About the book

Dieter Baeu was born in Nazi Germany, the son of a Wehrmacht officer. Yvette was born in wartime Bulgaria.  Each of their families escaped -Yvette’s Jewish parents, a step ahead of the Nazis, and Dieter’s on a flight from the Russian occupation. They were not an unlikely couple.  What they shared, from the start, was an attitude towards life as a thing to be savored and always lived in the moment. Their moments added up to fill eighteen happy years. Their story, told in short bursts of memory intertwined with the everyday realities of illness and death and the many stages of mourning, is at once a guide to grief and a stunning meditation on the purpose of life and death.



Dieter is gone! These are the words I hear as I enter the house. A short sentence—a simple fact. You are gone. Where did you go? I see that you are lying there half turned as you had been earlier in the evening. But now there is no breath. No life. I wash you down and cover you. I remove all the trappings and devices you no longer need. You are still warm. You lie there silently. I brew a pot of tea. Your color is changing. What is there to do? I have no thoughts. I sip the tea that is now getting cold. There is a sense of emptiness that may be what misery feels like. Should I play Beethoven’s 9th at decibels loud enough to drown out my sorrow? I am without impulse. I feel that my life is over, except for the gestures and the strange need not to break down. I realize I can do nothing because there is, at this moment, nothing left to do. You are no longer here. I stand by your bedside, tears in my eyes blurring the image that will remain with me for all time, unable to believe that while you are here before me, you are no more.


When the diagnosis came—Astrocytoma: brain tumor—you merely said that the news was disappointing. I said nothing because I could not. I just bent my head and began to cry. Something heavy on my chest was stopping me from breathing. I began to shiver. My stomach was in convulsions. I couldn’t wrap my head around the notion that after all these years of your remarkably good health impervious to anything resembling illness— you would become the victim of a disease that had no cure. You were in my life for eighteen years and it hardly seemed enough. What would I do without you? How could I live without you? How could the day turn into night, the seasons change? How could there ever be Sunday again? Would I be strong enough to see you through this terrible time? When would I lose you?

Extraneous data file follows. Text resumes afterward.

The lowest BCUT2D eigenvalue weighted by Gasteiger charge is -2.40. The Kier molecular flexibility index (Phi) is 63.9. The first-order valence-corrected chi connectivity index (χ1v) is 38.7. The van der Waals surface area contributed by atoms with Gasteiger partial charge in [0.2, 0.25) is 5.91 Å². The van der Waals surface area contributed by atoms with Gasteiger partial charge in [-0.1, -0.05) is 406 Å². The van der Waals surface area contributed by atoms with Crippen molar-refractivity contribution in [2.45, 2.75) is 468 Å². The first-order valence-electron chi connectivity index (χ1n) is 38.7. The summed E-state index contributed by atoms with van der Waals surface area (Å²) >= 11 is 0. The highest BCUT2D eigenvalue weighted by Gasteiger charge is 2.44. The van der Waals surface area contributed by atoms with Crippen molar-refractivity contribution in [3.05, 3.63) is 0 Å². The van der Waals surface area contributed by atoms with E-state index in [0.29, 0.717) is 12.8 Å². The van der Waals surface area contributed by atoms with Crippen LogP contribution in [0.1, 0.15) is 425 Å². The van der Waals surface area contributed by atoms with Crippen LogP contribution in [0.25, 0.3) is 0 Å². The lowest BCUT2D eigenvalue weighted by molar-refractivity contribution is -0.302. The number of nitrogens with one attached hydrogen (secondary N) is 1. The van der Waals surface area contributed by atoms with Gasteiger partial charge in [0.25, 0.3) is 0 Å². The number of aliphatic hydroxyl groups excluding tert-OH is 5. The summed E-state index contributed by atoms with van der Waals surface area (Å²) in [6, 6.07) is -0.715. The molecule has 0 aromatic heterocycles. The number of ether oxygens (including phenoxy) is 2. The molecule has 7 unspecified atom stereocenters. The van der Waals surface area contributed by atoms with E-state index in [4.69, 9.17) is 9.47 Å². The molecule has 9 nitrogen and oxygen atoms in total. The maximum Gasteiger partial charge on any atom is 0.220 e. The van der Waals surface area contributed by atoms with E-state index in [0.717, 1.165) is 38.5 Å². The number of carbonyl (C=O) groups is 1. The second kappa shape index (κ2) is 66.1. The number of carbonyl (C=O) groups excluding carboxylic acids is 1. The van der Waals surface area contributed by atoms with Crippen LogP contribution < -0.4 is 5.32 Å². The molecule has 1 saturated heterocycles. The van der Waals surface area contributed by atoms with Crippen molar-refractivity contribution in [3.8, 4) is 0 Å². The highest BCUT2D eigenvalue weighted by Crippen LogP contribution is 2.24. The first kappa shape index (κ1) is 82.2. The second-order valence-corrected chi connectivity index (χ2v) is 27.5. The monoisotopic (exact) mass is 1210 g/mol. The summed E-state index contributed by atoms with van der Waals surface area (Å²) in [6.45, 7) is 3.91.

The word that surrounds me is grief. It has become more than a word. It has become a live thing, infiltrating everything, like water. Grief has the capacity to rearrange itself and accommodate any space or object, attach itself to whatever you are doing. It is everywhere, and it is not benign.


I woke up some time in the early morning hours to the distinctive odor of skunk. When confronted with some yet-to-be-explained phenomenon, I construct a story as I visualize an explanation in my mind. A woodland animal, a skunk, in its slow and nearsighted way, is attempting to cross a path as a car barrels down the road. The car is travelling faster than usual because of the early hour and empty roads. The creature looks up in time to see its predator, and a split second later, between life and death, the skunk attacks the car with its only weapon—both inadequate for the situation and pathetic in its impotency. But this action does have an outcome. The creature heralds its own death and requires its life to be considered by some of those living in the immediate vicinity. At least for a moment, we experience the finality of the creature’s life. Some of us will care just a little that she did not make the full journey, perhaps to where, after foraging for food, her young still wait. To me, this small incident is convincing evidence of the unconscious brutality of man and his inventions in collision with nature. When I become aware of this creature’s passing, I am drawn again to one simple truth about life—the understanding of how quickly it can be taken away.


This will be my final letter to you, though my conversations with you will not end here. I will include you in at least three different thought messages a day and many more conversations. I will share a joke with you or a well written article. I will feel your outrage when you listen to the false prophets. I will know you are scolding me when I forget to close the kitchen drawer. I will remember how your arms encircled me after a long day apart, how you placed them around my shoulders when you acknowledged that I did something well, or when you noticed that I did not take myself too seriously. I will sense your confusion and frustration when I bring another electronic gadget into my life. You will be present at night in the memory of how we wrapped ourselves around each other like a prayer and I will still feel the soft touch of our skin mingling. You will remind me when I have forgotten to call a friend, left the dishes in the sink, or have not read the front page of the New York Times. I will hear you tell me to get over whatever I might be obsessing about, and encourage me when I begin to wonder if I am up to a challenge. I know you will approve when I look for happiness again. You will nod your head agreeing that life is difficult, but I must keep going. You will remind me to give my life meaning but you will also acknowledge that I too, must occasionally feel reluctant.